Olympia Update: HB 1057 – Mopeds in Bike Lanes & Trails

One of the first bills heard in the 2015 Legislative Session sought to allow mopeds in bike lanes statewide and could have provided the opportunity for jurisdictions to open hard- and soft-surface trails to moped use.

Week 1 of the legislative session brought forward a pre-filed bill HB 1057, “Modifying authority where mopeds may be operated.” HB 1057, sponsored by Representative Larry Haler (R-Richland) would modify RCW 46.61.710 to:

  • provide local jurisdictional authorization via statute or ordinance to operate mopeds on bicycle paths or trails, bikeways, equestrian trails, or hiking or recreational trail; and
  • allow moped use in bicycle lanes statewide, subject to restrictions by local ordinance.

    An appropriate place for mopeds? HB 1057 could increase safety concerns for bicycle riders and cost jurisdictions money.

    An appropriate place for mopeds? HB 1057 could increase safety concerns for bicycle riders and cost jurisdictions money.

Based on concerns, Washington Bikes testified in opposition to HB 1057 because the legislation has several implications to safety, will cost local governments money, it restricts future funding opportunities for the state and local governments, and impacts the outdoor recreation economy statewide.

Washington Bikes held productive and very cordial conversations with Representative Haler about the legislation and ways to improve it. But at this time, Washington Bikes does not see a pathway for amending the bill to make it acceptable to bicycle riders statewide.

HB 1057’s mandate to open all bicycle lanes statewide to mopeds and to provide the option for opening up numerous hard and soft-surface trails would introduce a vehicle with top speeds of 30 MPH, more physical mass, and noise to lanes and trails that were not designed to accommodate mopeds.

Mopeds on lanes and trails used by bicycles, walkers, equestrians, and others present the following issues:

  • The speed differential between moped users and bicycle users and pedestrians is significant. If a vehicle that is traveling 20 mph hits a pedestrian, the pedestrian only stands a 5% chance of death. The chance of mortality at 30 mph jumps to 40%, which is the allowable speed by a moped.
  • Impacts Safe Routes to Schools projects and exposes routes used by children to mopeds. HB 1057 proposes opening up trails and bicycle lanes that are used by children to walk and bike to school. Is this exposure by higher speed vehicles worth the safety risk?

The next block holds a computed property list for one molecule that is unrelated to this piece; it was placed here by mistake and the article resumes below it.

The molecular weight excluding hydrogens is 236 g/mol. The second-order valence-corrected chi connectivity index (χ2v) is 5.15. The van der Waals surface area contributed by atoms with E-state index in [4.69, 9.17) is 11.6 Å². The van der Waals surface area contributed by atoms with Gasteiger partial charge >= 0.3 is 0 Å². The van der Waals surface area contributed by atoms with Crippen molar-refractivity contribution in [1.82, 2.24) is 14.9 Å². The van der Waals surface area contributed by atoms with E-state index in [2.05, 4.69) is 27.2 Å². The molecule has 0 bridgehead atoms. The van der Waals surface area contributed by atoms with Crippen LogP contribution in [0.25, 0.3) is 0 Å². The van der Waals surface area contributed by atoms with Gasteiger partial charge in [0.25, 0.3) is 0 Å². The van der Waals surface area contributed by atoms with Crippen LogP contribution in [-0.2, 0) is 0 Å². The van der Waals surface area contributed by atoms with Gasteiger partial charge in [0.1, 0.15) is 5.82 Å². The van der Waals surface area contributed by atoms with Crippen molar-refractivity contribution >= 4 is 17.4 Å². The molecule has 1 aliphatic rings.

• By reformulating outdoor recreation facilities and opening them up to mopeds, it impacts recreational resources in communities statewide, impacting the $21.6 billion outdoor recreation economy in Washington state. Hiking, biking, and other activities that value the experience of trails and bicycle lanes constitute the #1 and #3 outdoor recreation activities in the state.
  • Finally, HB 1057 threatens eligibility of millions of federal transportation dollars for jurisdictions statewide by making local jurisdictions ineligible for federal funding that do not include mopeds in their requirements and guidelines. We also understand that it could retroactively require jurisdictions to return previously obligated funding because of the violation of the requirements of previous funding streams.

On January 14, HB 1057 was heard. Staff and prime sponsor testimony is included in the following clip, where Representative Haler quickly suggested amending his bill to remove the trails element, but to retain allowing mopeds in bicycle lanes.

Stakeholder (Washington Bikes and Evergreen Mountain Bike Alliance) and agency testimony (from Washington State Patrol) followed later in the public hearing. Approximately ten jurisdictions and organizations signed in opposition to the legislation.

Currently the legislation has not moved from the House Transportation Committee. Washington Bikes will continue to monitor its status.


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  1. Josh
    Posted January 30, 2015 at 7:54 am | Permalink

    Local jurisdictions should be terrified by the liabilities of allowing 30 mph motor vehicles on bike lanes that are ordinarily built to much lower design speeds. The sight distances, stopping distances, etc. just aren’t safe for moped speeds.

    • Barb Chamberlain
      Posted February 1, 2015 at 3:33 pm | Permalink

      Absolutely, Josh. It appears to be dead at this point, but we never say never while the legislature is in session so we’ll keep watchdogging this and other issues along with our legislative agenda.